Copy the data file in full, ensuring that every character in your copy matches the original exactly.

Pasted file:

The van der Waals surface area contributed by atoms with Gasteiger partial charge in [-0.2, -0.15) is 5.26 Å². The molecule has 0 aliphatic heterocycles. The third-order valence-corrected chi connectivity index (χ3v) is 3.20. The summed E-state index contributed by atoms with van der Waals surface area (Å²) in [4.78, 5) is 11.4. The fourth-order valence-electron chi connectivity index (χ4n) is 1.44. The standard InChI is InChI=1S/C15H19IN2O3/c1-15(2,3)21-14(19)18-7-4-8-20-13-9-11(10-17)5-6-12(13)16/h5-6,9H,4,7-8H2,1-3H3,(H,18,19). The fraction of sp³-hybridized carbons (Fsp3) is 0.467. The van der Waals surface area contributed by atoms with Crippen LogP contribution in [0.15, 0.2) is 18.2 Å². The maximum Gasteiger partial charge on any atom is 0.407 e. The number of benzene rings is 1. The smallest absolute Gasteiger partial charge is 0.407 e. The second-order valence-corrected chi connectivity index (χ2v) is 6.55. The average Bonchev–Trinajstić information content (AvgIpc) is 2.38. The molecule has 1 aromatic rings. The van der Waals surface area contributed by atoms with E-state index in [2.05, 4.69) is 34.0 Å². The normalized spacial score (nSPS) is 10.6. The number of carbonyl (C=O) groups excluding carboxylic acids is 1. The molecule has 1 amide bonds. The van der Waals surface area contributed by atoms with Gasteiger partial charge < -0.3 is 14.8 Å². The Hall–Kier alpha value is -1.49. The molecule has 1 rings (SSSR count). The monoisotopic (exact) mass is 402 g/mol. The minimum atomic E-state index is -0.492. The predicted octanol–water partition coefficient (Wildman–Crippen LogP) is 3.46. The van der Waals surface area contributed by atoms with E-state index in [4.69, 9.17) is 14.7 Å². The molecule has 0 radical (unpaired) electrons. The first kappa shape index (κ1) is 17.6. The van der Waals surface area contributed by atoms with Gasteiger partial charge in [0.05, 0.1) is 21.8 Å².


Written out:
The van der Waals surface area contributed by atoms with Gasteiger partial charge in [-0.2, -0.15) is 5.26 Å². The molecule has 0 aliphatic heterocycles. The third-order valence-corrected chi connectivity index (χ3v) is 3.20. The summed E-state index contributed by atoms with van der Waals surface area (Å²) in [4.78, 5) is 11.4. The fourth-order valence-electron chi connectivity index (χ4n) is 1.44. The standard InChI is InChI=1S/C15H19IN2O3/c1-15(2,3)21-14(19)18-7-4-8-20-13-9-11(10-17)5-6-12(13)16/h5-6,9H,4,7-8H2,1-3H3,(H,18,19). The fraction of sp³-hybridized carbons (Fsp3) is 0.467. The van der Waals surface area contributed by atoms with Crippen LogP contribution in [0.15, 0.2) is 18.2 Å². The maximum Gasteiger partial charge on any atom is 0.407 e. The number of benzene rings is 1. The smallest absolute Gasteiger partial charge is 0.407 e. The second-order valence-corrected chi connectivity index (χ2v) is 6.55. The average Bonchev–Trinajstić information content (AvgIpc) is 2.38. The molecule has 1 aromatic rings. The van der Waals surface area contributed by atoms with E-state index in [2.05, 4.69) is 34.0 Å². The normalized spacial score (nSPS) is 10.6. The number of carbonyl (C=O) groups excluding carboxylic acids is 1. The molecule has 1 amide bonds. The van der Waals surface area contributed by atoms with Gasteiger partial charge < -0.3 is 14.8 Å². The Hall–Kier alpha value is -1.49. The molecule has 1 rings (SSSR count). The monoisotopic (exact) mass is 402 g/mol. The minimum atomic E-state index is -0.492. The predicted octanol–water partition coefficient (Wildman–Crippen LogP) is 3.46. The van der Waals surface area contributed by atoms with E-state index in [4.69, 9.17) is 14.7 Å². The molecule has 0 radical (unpaired) electrons. The first kappa shape index (κ1) is 17.6. The van der Waals surface area contributed by atoms with Gasteiger partial charge in [0.05, 0.1) is 21.8 Å².